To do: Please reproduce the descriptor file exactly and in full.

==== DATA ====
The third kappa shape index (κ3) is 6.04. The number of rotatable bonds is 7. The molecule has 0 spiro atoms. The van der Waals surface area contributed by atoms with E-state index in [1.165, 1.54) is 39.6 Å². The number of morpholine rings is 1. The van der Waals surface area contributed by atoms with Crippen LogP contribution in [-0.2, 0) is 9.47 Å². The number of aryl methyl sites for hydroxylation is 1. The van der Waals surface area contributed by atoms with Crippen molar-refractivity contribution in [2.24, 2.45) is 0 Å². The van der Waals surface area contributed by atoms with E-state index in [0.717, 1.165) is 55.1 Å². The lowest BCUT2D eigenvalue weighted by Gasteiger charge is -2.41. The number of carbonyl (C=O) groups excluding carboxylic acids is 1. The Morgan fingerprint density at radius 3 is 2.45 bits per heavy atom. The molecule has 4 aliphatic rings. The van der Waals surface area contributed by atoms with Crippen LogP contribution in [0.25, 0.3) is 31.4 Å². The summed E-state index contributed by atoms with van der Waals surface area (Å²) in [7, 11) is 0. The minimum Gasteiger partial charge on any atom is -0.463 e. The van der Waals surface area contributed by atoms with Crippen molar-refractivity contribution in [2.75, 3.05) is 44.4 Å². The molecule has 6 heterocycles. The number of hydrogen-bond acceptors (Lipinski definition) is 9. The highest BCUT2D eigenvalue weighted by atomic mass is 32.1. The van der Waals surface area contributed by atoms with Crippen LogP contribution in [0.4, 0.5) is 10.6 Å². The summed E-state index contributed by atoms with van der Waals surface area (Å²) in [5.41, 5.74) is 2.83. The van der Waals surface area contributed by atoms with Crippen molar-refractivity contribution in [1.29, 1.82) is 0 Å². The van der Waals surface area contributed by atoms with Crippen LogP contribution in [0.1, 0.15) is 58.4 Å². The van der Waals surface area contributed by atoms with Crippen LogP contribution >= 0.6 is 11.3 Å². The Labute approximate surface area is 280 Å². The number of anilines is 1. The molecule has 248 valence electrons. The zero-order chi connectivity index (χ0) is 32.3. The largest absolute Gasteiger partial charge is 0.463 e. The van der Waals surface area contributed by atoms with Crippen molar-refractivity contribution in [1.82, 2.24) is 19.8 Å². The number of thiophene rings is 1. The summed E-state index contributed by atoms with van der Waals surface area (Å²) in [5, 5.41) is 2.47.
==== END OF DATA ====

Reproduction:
The third kappa shape index (κ3) is 6.04. The number of rotatable bonds is 7. The molecule has 0 spiro atoms. The van der Waals surface area contributed by atoms with E-state index in [1.165, 1.54) is 39.6 Å². The number of morpholine rings is 1. The van der Waals surface area contributed by atoms with Crippen LogP contribution in [-0.2, 0) is 9.47 Å². The number of aryl methyl sites for hydroxylation is 1. The van der Waals surface area contributed by atoms with Crippen molar-refractivity contribution in [2.24, 2.45) is 0 Å². The van der Waals surface area contributed by atoms with E-state index in [0.717, 1.165) is 55.1 Å². The lowest BCUT2D eigenvalue weighted by Gasteiger charge is -2.41. The number of carbonyl (C=O) groups excluding carboxylic acids is 1. The Morgan fingerprint density at radius 3 is 2.45 bits per heavy atom. The molecule has 4 aliphatic rings. The van der Waals surface area contributed by atoms with Crippen LogP contribution in [0.25, 0.3) is 31.4 Å². The summed E-state index contributed by atoms with van der Waals surface area (Å²) in [7, 11) is 0. The minimum Gasteiger partial charge on any atom is -0.463 e. The van der Waals surface area contributed by atoms with Crippen molar-refractivity contribution in [2.75, 3.05) is 44.4 Å². The molecule has 6 heterocycles. The number of hydrogen-bond acceptors (Lipinski definition) is 9. The highest BCUT2D eigenvalue weighted by atomic mass is 32.1. The van der Waals surface area contributed by atoms with Crippen LogP contribution in [0.4, 0.5) is 10.6 Å². The summed E-state index contributed by atoms with van der Waals surface area (Å²) in [5.41, 5.74) is 2.83. The van der Waals surface area contributed by atoms with Crippen molar-refractivity contribution in [1.29, 1.82) is 0 Å². The van der Waals surface area contributed by atoms with Crippen LogP contribution in [0.1, 0.15) is 58.4 Å². The van der Waals surface area contributed by atoms with Crippen LogP contribution >= 0.6 is 11.3 Å². The Labute approximate surface area is 280 Å². The number of anilines is 1. The molecule has 248 valence electrons. The zero-order chi connectivity index (χ0) is 32.3. The largest absolute Gasteiger partial charge is 0.463 e. The van der Waals surface area contributed by atoms with Crippen molar-refractivity contribution in [1.82, 2.24) is 19.8 Å². The number of thiophene rings is 1. The summed E-state index contributed by atoms with van der Waals surface area (Å²) in [5, 5.41) is 2.47.